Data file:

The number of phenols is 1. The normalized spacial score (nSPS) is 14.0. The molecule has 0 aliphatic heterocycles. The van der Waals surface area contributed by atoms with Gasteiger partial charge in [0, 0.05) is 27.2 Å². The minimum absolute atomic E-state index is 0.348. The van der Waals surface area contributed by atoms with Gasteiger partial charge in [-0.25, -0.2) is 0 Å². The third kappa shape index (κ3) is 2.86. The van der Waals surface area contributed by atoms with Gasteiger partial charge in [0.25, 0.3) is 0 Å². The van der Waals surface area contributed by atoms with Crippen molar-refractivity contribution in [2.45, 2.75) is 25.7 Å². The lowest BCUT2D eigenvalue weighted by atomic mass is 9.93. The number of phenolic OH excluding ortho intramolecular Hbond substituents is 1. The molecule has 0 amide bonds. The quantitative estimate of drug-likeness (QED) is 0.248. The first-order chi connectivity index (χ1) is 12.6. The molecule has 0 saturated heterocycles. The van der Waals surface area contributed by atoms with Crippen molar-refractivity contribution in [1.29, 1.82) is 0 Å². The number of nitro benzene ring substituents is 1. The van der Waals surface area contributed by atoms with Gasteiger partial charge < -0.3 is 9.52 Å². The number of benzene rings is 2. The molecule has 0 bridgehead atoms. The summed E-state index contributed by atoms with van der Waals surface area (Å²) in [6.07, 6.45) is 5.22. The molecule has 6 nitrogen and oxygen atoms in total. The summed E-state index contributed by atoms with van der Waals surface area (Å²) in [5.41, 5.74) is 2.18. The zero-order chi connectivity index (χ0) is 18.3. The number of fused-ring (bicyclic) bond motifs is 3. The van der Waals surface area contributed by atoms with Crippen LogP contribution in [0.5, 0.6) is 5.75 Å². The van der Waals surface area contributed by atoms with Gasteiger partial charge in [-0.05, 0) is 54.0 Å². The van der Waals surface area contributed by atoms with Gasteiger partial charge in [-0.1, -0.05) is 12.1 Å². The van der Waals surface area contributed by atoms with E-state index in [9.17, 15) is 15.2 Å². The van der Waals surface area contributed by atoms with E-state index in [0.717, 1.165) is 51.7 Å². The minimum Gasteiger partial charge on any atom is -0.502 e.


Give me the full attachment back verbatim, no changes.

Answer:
The number of phenols is 1. The normalized spacial score (nSPS) is 14.0. The molecule has 0 aliphatic heterocycles. The van der Waals surface area contributed by atoms with Gasteiger partial charge in [0, 0.05) is 27.2 Å². The minimum absolute atomic E-state index is 0.348. The van der Waals surface area contributed by atoms with Gasteiger partial charge in [-0.25, -0.2) is 0 Å². The third kappa shape index (κ3) is 2.86. The van der Waals surface area contributed by atoms with Gasteiger partial charge in [0.25, 0.3) is 0 Å². The van der Waals surface area contributed by atoms with Crippen molar-refractivity contribution in [2.45, 2.75) is 25.7 Å². The lowest BCUT2D eigenvalue weighted by atomic mass is 9.93. The number of phenolic OH excluding ortho intramolecular Hbond substituents is 1. The molecule has 0 amide bonds. The quantitative estimate of drug-likeness (QED) is 0.248. The first-order chi connectivity index (χ1) is 12.6. The molecule has 0 saturated heterocycles. The van der Waals surface area contributed by atoms with Crippen molar-refractivity contribution in [1.29, 1.82) is 0 Å². The number of nitro benzene ring substituents is 1. The van der Waals surface area contributed by atoms with Gasteiger partial charge < -0.3 is 9.52 Å². The number of benzene rings is 2. The molecule has 0 bridgehead atoms. The summed E-state index contributed by atoms with van der Waals surface area (Å²) in [6.07, 6.45) is 5.22. The molecule has 6 nitrogen and oxygen atoms in total. The summed E-state index contributed by atoms with van der Waals surface area (Å²) in [5.41, 5.74) is 2.18. The zero-order chi connectivity index (χ0) is 18.3. The number of fused-ring (bicyclic) bond motifs is 3. The van der Waals surface area contributed by atoms with Crippen LogP contribution in [0.5, 0.6) is 5.75 Å². The van der Waals surface area contributed by atoms with Gasteiger partial charge in [-0.05, 0) is 54.0 Å². The van der Waals surface area contributed by atoms with Gasteiger partial charge in [-0.1, -0.05) is 12.1 Å². The van der Waals surface area contributed by atoms with E-state index in [9.17, 15) is 15.2 Å². The van der Waals surface area contributed by atoms with E-state index in [0.717, 1.165) is 51.7 Å². The minimum Gasteiger partial charge on any atom is -0.502 e.